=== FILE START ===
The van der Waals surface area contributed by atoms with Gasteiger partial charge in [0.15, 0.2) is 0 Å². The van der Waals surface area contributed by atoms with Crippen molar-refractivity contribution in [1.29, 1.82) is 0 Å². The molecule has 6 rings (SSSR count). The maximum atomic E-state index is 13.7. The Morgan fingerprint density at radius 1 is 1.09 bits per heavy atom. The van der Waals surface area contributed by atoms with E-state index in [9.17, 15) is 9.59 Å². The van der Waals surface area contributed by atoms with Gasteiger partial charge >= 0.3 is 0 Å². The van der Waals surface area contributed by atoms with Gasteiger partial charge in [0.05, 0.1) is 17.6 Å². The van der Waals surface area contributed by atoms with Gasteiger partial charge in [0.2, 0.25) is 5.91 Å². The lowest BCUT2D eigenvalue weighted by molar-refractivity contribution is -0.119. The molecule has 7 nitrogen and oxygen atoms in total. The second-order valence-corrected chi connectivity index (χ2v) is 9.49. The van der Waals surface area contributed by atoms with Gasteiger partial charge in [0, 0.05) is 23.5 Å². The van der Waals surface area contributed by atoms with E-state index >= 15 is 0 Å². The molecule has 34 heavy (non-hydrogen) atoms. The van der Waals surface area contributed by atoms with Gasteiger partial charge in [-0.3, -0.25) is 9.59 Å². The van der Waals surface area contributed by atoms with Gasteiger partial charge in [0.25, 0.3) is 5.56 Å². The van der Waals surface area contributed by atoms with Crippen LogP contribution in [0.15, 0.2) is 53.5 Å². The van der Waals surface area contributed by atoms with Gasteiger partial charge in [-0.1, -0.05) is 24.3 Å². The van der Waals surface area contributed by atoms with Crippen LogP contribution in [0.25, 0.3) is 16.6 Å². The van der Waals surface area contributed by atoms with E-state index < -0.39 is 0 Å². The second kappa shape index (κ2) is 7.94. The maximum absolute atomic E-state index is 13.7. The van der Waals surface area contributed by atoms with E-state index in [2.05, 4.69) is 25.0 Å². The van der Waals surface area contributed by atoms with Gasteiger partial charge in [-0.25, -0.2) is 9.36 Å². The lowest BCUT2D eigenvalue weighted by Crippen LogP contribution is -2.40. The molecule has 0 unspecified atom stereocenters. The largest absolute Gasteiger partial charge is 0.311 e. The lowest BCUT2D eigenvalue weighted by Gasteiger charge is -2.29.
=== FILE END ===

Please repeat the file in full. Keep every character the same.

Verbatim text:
The van der Waals surface area contributed by atoms with Gasteiger partial charge in [0.15, 0.2) is 0 Å². The van der Waals surface area contributed by atoms with Crippen molar-refractivity contribution in [1.29, 1.82) is 0 Å². The molecule has 6 rings (SSSR count). The maximum atomic E-state index is 13.7. The Morgan fingerprint density at radius 1 is 1.09 bits per heavy atom. The van der Waals surface area contributed by atoms with E-state index in [9.17, 15) is 9.59 Å². The van der Waals surface area contributed by atoms with Gasteiger partial charge >= 0.3 is 0 Å². The van der Waals surface area contributed by atoms with Gasteiger partial charge in [0.05, 0.1) is 17.6 Å². The van der Waals surface area contributed by atoms with Gasteiger partial charge in [0.2, 0.25) is 5.91 Å². The lowest BCUT2D eigenvalue weighted by molar-refractivity contribution is -0.119. The molecule has 7 nitrogen and oxygen atoms in total. The second-order valence-corrected chi connectivity index (χ2v) is 9.49. The van der Waals surface area contributed by atoms with Gasteiger partial charge in [0, 0.05) is 23.5 Å². The van der Waals surface area contributed by atoms with E-state index >= 15 is 0 Å². The molecule has 34 heavy (non-hydrogen) atoms. The van der Waals surface area contributed by atoms with Gasteiger partial charge in [-0.3, -0.25) is 9.59 Å². The van der Waals surface area contributed by atoms with Gasteiger partial charge in [0.25, 0.3) is 5.56 Å². The van der Waals surface area contributed by atoms with Crippen LogP contribution in [0.15, 0.2) is 53.5 Å². The van der Waals surface area contributed by atoms with Gasteiger partial charge in [-0.1, -0.05) is 24.3 Å². The van der Waals surface area contributed by atoms with Crippen LogP contribution in [0.25, 0.3) is 16.6 Å². The van der Waals surface area contributed by atoms with E-state index < -0.39 is 0 Å². The second kappa shape index (κ2) is 7.94. The maximum absolute atomic E-state index is 13.7. The van der Waals surface area contributed by atoms with E-state index in [2.05, 4.69) is 25.0 Å². The van der Waals surface area contributed by atoms with Gasteiger partial charge in [-0.25, -0.2) is 9.36 Å². The lowest BCUT2D eigenvalue weighted by Crippen LogP contribution is -2.40. The molecule has 0 unspecified atom stereocenters. The largest absolute Gasteiger partial charge is 0.311 e. The lowest BCUT2D eigenvalue weighted by Gasteiger charge is -2.29.